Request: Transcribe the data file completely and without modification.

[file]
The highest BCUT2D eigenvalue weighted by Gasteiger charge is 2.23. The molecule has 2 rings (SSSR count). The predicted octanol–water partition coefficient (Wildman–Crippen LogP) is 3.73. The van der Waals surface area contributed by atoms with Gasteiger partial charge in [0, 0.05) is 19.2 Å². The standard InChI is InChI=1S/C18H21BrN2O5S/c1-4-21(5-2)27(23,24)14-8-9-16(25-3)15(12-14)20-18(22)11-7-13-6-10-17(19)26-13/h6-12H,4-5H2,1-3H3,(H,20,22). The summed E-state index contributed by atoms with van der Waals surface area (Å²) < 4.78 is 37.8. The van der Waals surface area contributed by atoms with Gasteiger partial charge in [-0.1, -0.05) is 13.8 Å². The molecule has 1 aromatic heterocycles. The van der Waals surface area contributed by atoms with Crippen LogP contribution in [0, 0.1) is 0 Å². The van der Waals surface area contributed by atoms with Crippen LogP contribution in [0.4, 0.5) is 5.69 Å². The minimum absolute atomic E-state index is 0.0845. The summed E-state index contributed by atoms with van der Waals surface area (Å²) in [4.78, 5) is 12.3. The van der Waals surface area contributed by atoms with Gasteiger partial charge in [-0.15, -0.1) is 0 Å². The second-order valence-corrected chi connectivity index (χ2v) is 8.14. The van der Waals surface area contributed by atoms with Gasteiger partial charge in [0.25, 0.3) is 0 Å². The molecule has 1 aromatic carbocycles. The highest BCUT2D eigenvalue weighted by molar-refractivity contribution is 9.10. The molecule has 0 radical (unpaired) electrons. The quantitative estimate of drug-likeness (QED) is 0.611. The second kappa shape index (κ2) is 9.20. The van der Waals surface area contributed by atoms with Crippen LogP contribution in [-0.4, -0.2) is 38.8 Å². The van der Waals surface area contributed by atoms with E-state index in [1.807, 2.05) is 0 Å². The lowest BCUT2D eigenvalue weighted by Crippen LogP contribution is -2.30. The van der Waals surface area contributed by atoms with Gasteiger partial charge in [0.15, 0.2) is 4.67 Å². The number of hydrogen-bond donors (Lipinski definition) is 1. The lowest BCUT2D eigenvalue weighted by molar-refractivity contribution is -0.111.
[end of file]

The highest BCUT2D eigenvalue weighted by Gasteiger charge is 2.23. The molecule has 2 rings (SSSR count). The predicted octanol–water partition coefficient (Wildman–Crippen LogP) is 3.73. The van der Waals surface area contributed by atoms with Gasteiger partial charge in [0, 0.05) is 19.2 Å². The standard InChI is InChI=1S/C18H21BrN2O5S/c1-4-21(5-2)27(23,24)14-8-9-16(25-3)15(12-14)20-18(22)11-7-13-6-10-17(19)26-13/h6-12H,4-5H2,1-3H3,(H,20,22). The summed E-state index contributed by atoms with van der Waals surface area (Å²) < 4.78 is 37.8. The van der Waals surface area contributed by atoms with Gasteiger partial charge in [-0.1, -0.05) is 13.8 Å². The molecule has 1 aromatic heterocycles. The van der Waals surface area contributed by atoms with Crippen LogP contribution in [0, 0.1) is 0 Å². The van der Waals surface area contributed by atoms with Crippen LogP contribution in [0.4, 0.5) is 5.69 Å². The minimum absolute atomic E-state index is 0.0845. The summed E-state index contributed by atoms with van der Waals surface area (Å²) in [4.78, 5) is 12.3. The van der Waals surface area contributed by atoms with Gasteiger partial charge in [-0.15, -0.1) is 0 Å². The second-order valence-corrected chi connectivity index (χ2v) is 8.14. The van der Waals surface area contributed by atoms with Gasteiger partial charge in [0.25, 0.3) is 0 Å². The molecule has 1 aromatic carbocycles. The highest BCUT2D eigenvalue weighted by molar-refractivity contribution is 9.10. The molecule has 0 radical (unpaired) electrons. The quantitative estimate of drug-likeness (QED) is 0.611. The second kappa shape index (κ2) is 9.20. The van der Waals surface area contributed by atoms with Crippen LogP contribution in [-0.4, -0.2) is 38.8 Å². The van der Waals surface area contributed by atoms with E-state index in [1.807, 2.05) is 0 Å². The lowest BCUT2D eigenvalue weighted by Crippen LogP contribution is -2.30. The van der Waals surface area contributed by atoms with Gasteiger partial charge in [0.15, 0.2) is 4.67 Å². The number of hydrogen-bond donors (Lipinski definition) is 1. The lowest BCUT2D eigenvalue weighted by molar-refractivity contribution is -0.111.